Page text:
The author is a University of New Hampshire extension professor/specialist emeritus and an independent dairy consultant in Boscawen, N.H.

The double cantilevered truss roof covers the outside row of cattle and eliminates the external support posts. The gates at the end of each row separated the cattle from the fairgoers and made a flexible barrier that could be swung back for cleaning.

A lot of fairs are still using post-World War II dairy cattle barns built with old telephone poles, rough lumber rafters, and corrugated metal roofing. They have served well over the years, but some of these structures are tired and lack modern conveniences.

This was the case for the Cornish Fair located in Cornish, N.H., along the Connecticut River Valley. Tents were often erected to create additional housing, but there were drainage issues and crowded conditions within this temporary housing.

The center of the dairy barn has an operating cupola for ventilation, a crossover alley, and a roof dormer to divert rainwater away from the entrance.
Two years ago, there was a glimmer of hope for improving these conditions. A businessman in an adjoining town offered to match funds raised to build a new facility and upgrade the electrical service in the animal areas. Soon rumors of this opportunity spread through the community of Cornish, and people offered to pitch in. A planning group came together consisting of fair board members, animal exhibitors, and cooperative extension staff.

Creating the plan

A plan was drawn up for the Cornish Fair dairy barn, which would keep all of the posts internal and within walls so there would be no obstructions for cleaning and easy viewing by fairgoers.
The first step was to draw up floor plan options to enable the group to share their vision with potential donors. After several renditions, an acceptable layout was designed, which was a pole barn that could house 116 animals.

This concept was taken to a licensed engineer. The barn had a double cantilevered roof, meaning the roof projected out 12 feet on both sides with no external posts so there would be no obstructions for cleaning. The barn had two 12-foot outside rows of cattle and an open 30-foot-wide center with a row of cattle on each side of a concrete walk alley.

As people saw the plans, the funds started to pour in, and thoughts of potential uses expanded beyond the fair to other community activities such as antique shows, yard sales, and youth hockey games. Nearly $200,000 was raised in cash contributions and generous in-kind donations from the contractors.

In the spring, one of the old original barns was torn down during a community workday with a commitment to have the new barn in place for the fair held in August.

Specific features

There were several unique features to this barn to ensure its structural integrity and to serve the needs of exhibitors:

• A continuous footing was poured down the length of both sides of the barn for supporting the posts.

• Pressure-treated posts made of laminated 6-inch by 12-inch stock were buried 5 feet into the ground on top of the footing and had anchor beams nailed to the bottoms to prevent lift.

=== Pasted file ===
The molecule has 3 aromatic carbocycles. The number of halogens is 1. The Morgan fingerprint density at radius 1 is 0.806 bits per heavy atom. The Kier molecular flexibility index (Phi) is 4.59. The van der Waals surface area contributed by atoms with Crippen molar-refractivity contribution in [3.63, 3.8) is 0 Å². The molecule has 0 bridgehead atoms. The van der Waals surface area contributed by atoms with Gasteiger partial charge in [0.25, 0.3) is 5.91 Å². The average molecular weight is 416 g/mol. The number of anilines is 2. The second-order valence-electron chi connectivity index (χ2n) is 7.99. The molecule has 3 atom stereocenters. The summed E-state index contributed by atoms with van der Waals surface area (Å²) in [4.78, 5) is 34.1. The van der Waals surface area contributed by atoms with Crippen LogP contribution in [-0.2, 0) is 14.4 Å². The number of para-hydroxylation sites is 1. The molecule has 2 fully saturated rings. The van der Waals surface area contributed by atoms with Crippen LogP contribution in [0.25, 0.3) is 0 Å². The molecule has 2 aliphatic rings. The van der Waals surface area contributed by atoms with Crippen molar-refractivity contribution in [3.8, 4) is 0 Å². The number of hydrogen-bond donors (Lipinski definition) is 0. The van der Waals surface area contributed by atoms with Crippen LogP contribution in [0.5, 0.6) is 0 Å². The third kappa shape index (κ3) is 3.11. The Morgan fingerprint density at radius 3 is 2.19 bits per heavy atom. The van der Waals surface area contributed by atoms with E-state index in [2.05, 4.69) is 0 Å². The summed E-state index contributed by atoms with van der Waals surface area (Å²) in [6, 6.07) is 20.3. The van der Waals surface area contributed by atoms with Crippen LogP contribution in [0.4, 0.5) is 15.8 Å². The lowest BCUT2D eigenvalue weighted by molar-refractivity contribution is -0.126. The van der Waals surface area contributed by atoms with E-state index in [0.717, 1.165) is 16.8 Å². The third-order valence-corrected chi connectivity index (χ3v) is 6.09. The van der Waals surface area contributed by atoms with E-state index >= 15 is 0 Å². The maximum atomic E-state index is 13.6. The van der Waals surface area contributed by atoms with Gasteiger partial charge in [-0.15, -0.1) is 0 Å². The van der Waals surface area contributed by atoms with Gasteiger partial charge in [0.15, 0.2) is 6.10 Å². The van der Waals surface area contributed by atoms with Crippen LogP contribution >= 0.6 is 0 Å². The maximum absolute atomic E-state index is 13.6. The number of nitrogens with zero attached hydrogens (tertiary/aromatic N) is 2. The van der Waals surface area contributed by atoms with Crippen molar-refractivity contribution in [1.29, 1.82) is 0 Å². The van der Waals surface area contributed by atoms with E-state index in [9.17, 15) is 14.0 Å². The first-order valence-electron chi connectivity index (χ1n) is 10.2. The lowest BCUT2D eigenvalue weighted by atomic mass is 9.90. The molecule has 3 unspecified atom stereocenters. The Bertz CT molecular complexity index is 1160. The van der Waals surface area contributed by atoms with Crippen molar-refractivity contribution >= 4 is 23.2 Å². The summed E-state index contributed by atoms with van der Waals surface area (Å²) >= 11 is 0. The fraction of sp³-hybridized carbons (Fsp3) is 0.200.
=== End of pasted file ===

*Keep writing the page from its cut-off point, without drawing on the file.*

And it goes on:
• Stub posts in between the support posts served as anchors for the cattle divider partition and were covered with plastic collars to reduce degradation from the soil contact.

• The center walkway and cross-over alley were poured concrete and the stall bases were gravel.

• The cow dividers were 2-inch by 8-inch planks slid into cleats on the posts so they could be removed. Ring bolts were installed about 2 foot on center for tying cows and calves.

• A 2-inch by 12-inch plank display area was installed over the cattle for mounting signs with cow names and farm information

• Electrical lines were run in conduit above the cattle dividers, and double outlet boxes were mounted on the support posts.

The water and electrical were run up above the animals and the outlets and faucets were dropped down.
• Drainable water lines were run along the truss chord and lines dropped with shutoffs on each support post.

• Horizontal cross pieces were mounted high up on the support posts with a dedicated outlet for mounting fans.

• A wash rack with a channel drain was constructed outside at each end of the barn.

• Three rows of LED lighting were mounted to the bottom of the truss chord with several banks of switches for varying the light intensity.

• The sidewalls were 13-feet tall at the eaves for good cross ventilation.

• An operating cupola was mounted on the roof over the center cross-over alley.

• The sidewalls and end doors were left open with large air vents in each peak.

The pavilion was dedicated a week before the fair, and there were over 100 people in attendance. It was introduced as the Fred and Shirley Sullivan Barn, named after a local farm couple who has done a lot for the fair and the community.

There were many positive comments after the first season of use during the fair last August. The two most common critiques, which will need to be addressed for the next fair season, were the hot afternoon sun on the west side of the building shining on the animals and the need for more adjustments in the fan mounts.

The barn was completed on time and served its first purpose well. Now people are getting excited about some of the other alternative uses for the barn in the off-season.

A wash rack on each end of the dairy barn consisted of block walls, a one slope floor, and a commercial channel drain.

The cow dividers are plank dropped between two cleats with ring bolts for tying the animals so these could be removed to open more space in the building for other uses.

The center alley of the barn is 96 feet long.